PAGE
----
12. Regarding the requirements for re-establishment of rights laid down in Article 122 and Rule 136 EPC, the only question is whether or not the conduct of the appellant's representative (including his assistant) amounted to the exercise of "all due care required by the circumstances".

13. According to Article 122(1) EPC an appellant can only have his rights re-established if he was unable to observe the time limit for filing the statement of grounds of appeal in spite of all due care required by the circumstances having been taken. In accordance with the established jurisprudence of the Boards of Appeal, re-establishment of rights is intended to ensure that an isolated mistake within a normally satisfactory monitoring system does not result in an irrevocable loss of rights. In such a case the relevant party must show that the system normally worked well (see references in Case Law of the Boards of Appeal of the European Patent Office, 6th edition, 2010, VI.E.7.3).

In a case of a culpable error on the part of an assistant, this criterion is considered to be met if the professional representative is able to show that he has chosen for the work a suitable person properly instructed in the tasks to be performed, and that he has himself exercised reasonable supervision over the work (see Case Law of the Boards of Appeal of the European Patent Office, 6th edition, 2010, section VI.E.7.4, and in particular J 5/80, OJ EPO 1981, 343).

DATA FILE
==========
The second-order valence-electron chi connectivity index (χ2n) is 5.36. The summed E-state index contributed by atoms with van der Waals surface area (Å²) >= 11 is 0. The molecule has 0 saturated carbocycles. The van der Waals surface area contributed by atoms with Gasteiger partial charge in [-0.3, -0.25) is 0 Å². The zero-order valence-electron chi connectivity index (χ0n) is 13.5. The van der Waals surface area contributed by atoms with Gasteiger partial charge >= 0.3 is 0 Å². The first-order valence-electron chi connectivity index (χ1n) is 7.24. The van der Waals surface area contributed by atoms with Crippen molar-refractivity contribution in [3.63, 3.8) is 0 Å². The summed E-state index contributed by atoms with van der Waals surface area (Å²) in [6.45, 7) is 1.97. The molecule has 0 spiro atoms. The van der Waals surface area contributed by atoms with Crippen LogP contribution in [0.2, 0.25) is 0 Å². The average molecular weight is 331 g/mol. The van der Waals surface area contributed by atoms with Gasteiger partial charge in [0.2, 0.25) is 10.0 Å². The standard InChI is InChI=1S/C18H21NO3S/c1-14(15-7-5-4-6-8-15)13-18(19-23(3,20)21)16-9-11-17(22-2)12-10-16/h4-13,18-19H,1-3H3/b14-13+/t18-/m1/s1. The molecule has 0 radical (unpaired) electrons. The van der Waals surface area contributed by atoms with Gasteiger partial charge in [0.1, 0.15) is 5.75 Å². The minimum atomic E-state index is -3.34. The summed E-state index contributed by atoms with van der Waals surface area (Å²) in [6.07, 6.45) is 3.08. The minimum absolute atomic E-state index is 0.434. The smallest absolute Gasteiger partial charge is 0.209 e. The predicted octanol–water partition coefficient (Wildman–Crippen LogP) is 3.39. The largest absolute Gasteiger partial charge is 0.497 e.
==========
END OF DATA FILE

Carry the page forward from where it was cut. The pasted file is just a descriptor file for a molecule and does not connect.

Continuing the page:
14. The question therefore is whether or not the conduct of the appellant's representative amounted to the exercise of "all due care required by the circumstances".

15. Regarding the submissions made and evidence filed by the appellant, an appellant relying on a special set of circumstances is obliged to present proof that the facts alleged have indeed occurred. According to the established jurisprudence, evidence in support of a party's request for re-establishment of rights can, if necessary, be presented after expiry of the two-month period pursuant to Rule 136(1) EPC (see e.g. T 324/90, OJ EPO 1993, 33, Reasons of the decision, point 5). In view of this jurisprudence and in the absence of any specific reason against the admission, the board, exercising its discretion under Article 13 RPBA, admitted all the evidence filed by the appellant into the appeal proceedings.

16. However, the board takes the view that the submissions and evidence on file do not indicate that the failure to file the statement of grounds of appeal by an acceptable means within the prescribed period resulted from an isolated mistake within a normally satisfactory system for monitoring the filing of appeals in the firm of the appellant's representative.